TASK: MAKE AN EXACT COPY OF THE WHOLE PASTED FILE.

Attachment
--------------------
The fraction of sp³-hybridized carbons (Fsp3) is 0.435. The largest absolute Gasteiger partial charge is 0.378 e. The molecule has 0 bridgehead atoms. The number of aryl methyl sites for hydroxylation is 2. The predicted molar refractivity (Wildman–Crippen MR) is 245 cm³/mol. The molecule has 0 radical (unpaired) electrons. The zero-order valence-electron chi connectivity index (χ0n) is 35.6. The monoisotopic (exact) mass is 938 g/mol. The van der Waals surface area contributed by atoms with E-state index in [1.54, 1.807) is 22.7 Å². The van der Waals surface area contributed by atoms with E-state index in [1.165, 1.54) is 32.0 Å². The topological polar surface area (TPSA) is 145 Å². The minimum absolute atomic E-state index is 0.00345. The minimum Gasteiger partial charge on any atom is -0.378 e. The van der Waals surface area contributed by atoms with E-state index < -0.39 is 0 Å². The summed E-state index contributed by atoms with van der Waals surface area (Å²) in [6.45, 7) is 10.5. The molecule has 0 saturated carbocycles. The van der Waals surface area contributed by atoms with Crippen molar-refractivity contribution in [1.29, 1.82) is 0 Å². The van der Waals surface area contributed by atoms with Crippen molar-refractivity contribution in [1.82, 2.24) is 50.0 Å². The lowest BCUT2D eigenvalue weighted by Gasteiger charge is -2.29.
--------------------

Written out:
The fraction of sp³-hybridized carbons (Fsp3) is 0.435. The largest absolute Gasteiger partial charge is 0.378 e. The molecule has 0 bridgehead atoms. The number of aryl methyl sites for hydroxylation is 2. The predicted molar refractivity (Wildman–Crippen MR) is 245 cm³/mol. The molecule has 0 radical (unpaired) electrons. The zero-order valence-electron chi connectivity index (χ0n) is 35.6. The monoisotopic (exact) mass is 938 g/mol. The van der Waals surface area contributed by atoms with E-state index in [1.54, 1.807) is 22.7 Å². The van der Waals surface area contributed by atoms with E-state index in [1.165, 1.54) is 32.0 Å². The topological polar surface area (TPSA) is 145 Å². The minimum absolute atomic E-state index is 0.00345. The minimum Gasteiger partial charge on any atom is -0.378 e. The van der Waals surface area contributed by atoms with E-state index < -0.39 is 0 Å². The summed E-state index contributed by atoms with van der Waals surface area (Å²) in [6.45, 7) is 10.5. The molecule has 0 saturated carbocycles. The van der Waals surface area contributed by atoms with Crippen molar-refractivity contribution in [1.29, 1.82) is 0 Å². The van der Waals surface area contributed by atoms with Crippen molar-refractivity contribution in [1.82, 2.24) is 50.0 Å². The lowest BCUT2D eigenvalue weighted by Gasteiger charge is -2.29.